Is the Bible’s Use of Sexuality R-rated?

A couple weeks ago, I took the unfashionable position of calling The Wolf of Wall Street an “immorality play.” I argued that a film with such explicit sexual activity should be called out for its pornographic elements. A storyteller’s methods are, after all, a part of his message—whether he acknowledges it or not.

In my post, I dealt with the excuse that the Bible itself is R-rated. Due to some constructive criticism, I realized my line of reasoning was both incomplete and possibly misleading. I want to be clear and accurate, so let’s revisit the issue.

I didn’t mean to imply that all films with R ratings are inherently evil. I most certainly don’t believe that. The Motion Picture Association of America (MPAA) rating system is so flawed as to be practically meaningless. Some R rated films are cleaner than some PG rated films. Scripture itself—not the opinions of others—is the best lens through which to view our entertainment choices.

For the record, the rest of this post will focus solely on the Bible’s handling of sexual themes. We’ll leave violence alone for now. It is, after all, quite a different animal. (Wayne A. Wilson brilliantly explains the difference between public sex and public violence in chapter eight of his book Worldly Amusements.)

If we really want to use the Bible as our standard—which is a good thing—then we need to look at more than just what it will allow us to get away with. Using Scripture simply as an excuse to do something questionable isn’t the best hermeneutic.

Does the Bible revel in explicit sexual imagery? The short answer is no. Sexual themes abound in Scripture, but the acts themselves are constantly explained discreetly and succinctly. Whether it’s lawful sexual intercourse (Gen. 4:25; 29:23), incest (Gen. 19:30-38), adultery (2 Sam. 11:4), or rape (2 Sam. 13:14; Jud. 19:25), the descriptions are miniscule, just shy of nonexistent.

Of course, there is one book of the Bible that is more descriptive in sexual imagery: the Song of Solomon. We also could add Proverbs 5, which encourages married men to be satisfied with their wife’s breasts and to be enraptured with her love. What is it about these passages that allow for greater leeway in their content? There are at least three answers.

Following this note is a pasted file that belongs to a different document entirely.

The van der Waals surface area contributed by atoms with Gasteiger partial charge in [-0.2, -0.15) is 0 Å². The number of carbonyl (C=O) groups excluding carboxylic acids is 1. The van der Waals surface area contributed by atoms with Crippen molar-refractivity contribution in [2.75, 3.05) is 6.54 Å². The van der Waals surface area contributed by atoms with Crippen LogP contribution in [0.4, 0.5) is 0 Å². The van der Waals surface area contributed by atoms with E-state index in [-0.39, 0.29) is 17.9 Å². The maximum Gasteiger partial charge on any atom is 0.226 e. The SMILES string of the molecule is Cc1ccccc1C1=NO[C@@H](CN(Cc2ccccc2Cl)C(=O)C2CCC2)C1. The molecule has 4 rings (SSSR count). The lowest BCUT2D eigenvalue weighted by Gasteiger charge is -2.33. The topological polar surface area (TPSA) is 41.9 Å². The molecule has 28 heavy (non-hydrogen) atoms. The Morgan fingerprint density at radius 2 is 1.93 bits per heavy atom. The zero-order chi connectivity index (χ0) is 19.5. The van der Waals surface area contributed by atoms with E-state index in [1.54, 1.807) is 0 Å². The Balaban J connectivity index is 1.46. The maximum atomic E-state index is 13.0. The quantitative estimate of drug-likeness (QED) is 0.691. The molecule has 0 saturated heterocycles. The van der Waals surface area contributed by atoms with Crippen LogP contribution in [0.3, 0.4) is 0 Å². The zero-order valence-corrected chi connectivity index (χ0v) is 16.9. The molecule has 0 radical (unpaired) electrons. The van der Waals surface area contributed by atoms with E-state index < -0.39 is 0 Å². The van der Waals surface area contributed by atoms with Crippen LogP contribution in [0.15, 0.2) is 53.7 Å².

First, the sexual acts and desires described in Song of Solomon take place in the context of covenantal love. This is where immodesty, nudity, and sexual intimacy are to be enjoyed. Sex as God created it is pure and pleasurable, not dirty and shameful. Solomon’s Song (along with Proverbs 5) is an unashamed celebration of the goodness and rightness of sex.

The second reason Song of Solomon and Proverbs 5 are legitimately more detailed is that they direct the reader toward his own wife—not specifically anyone else. Yes, Solomon’s “Shulamite” is a real person, but her identity is shrouded in mystery. Commentators disagree on who this she is. For the reader, the functional focus point of these passages is not voyeuristic—it is one’s own beloved.

The third reason these passages are legitimate is that they still aren’t incredibly graphic. Most of Song of Solomon relies on symbolism, not explicitness. Sure, this book may cause some readers to blush, but that’s due to a wrong view of sex more than anything else. Besides, compare the Song of Solomon in its entirety to one sex scene in the latest bestselling novel and you will quickly notice a stark difference. Scripture still uses a large amount of tasteful restraint.

How do movies fare in these same three areas? First, a typical scene of simulated copulation involves people who are unmarried. Generally speaking, conjugal love is not celebrated in Tinseltown. In portraying the sex act, Hollywood favors fornication, adultery, and the like. Even if it could be proven that a sex act between married couples was legitimate fodder for the eyes, such an allowance would still eliminate 99% of what Hollywood has to offer.

Second, Hollywood sex scenes draw audiences’ attention to specific people—i.e., people other than one’s spouse. It’s one thing to read about how you can—and should—enjoy your wife’s body; it’s quite another to watch an actor kiss, undress, fondle, and/or simulate coitus with what Proverbs calls a “strange woman” (KJV). The result is not the glorification of pure and holy sex, but the objectification of women (and increasingly men), and the glorification of restraint-free sexuality.

Third, a Hollywood sex scene is tantalizing at best and explicit at worst. Sexual restraint isn’t something the film industry is known for. As The Wolf of Wall Street testifies, practically nothing is off-limits—except perhaps showing actual penetration. (Yes, filmmakers “piously” leave such base and unrefined displays of sexuality to hardcore porn.)

As we come to the end of this blog post, I know I haven’t thoroughly and decisively debunked the “Scripture is R-rated” argument. You may believe there are still gaping holes in my logic and/or Biblical interpretation. In fact, if that is the case, please share your thoughts with me.

Nevertheless, I think there is enough Biblical evidence to at least question our Christian subculture’s drop-of-a-hat willingness to watch and financially support professionally produced sex acts. If this really is a huge blind spot for the modern church, it would behoove us to cry out to for eyes to see. After all, if we’re willing to look at sexualized bodies for entertainment, we should be just as willing to inspect the naked truth of Scripture to ensure that we are honoring our Lord. Let our prayer be the same as that of the Psalmist: “Turn away my eyes from looking at worthless things, and revive me in Your way” (Ps. 119:37).

Update: since its original publication, this blog post’s title and content have been edited to eliminate some needlessly controversial verbiage and to enhance its rhetorical efficacy.

photo credit: Studio Sarah Lou via flickr cc (cropped)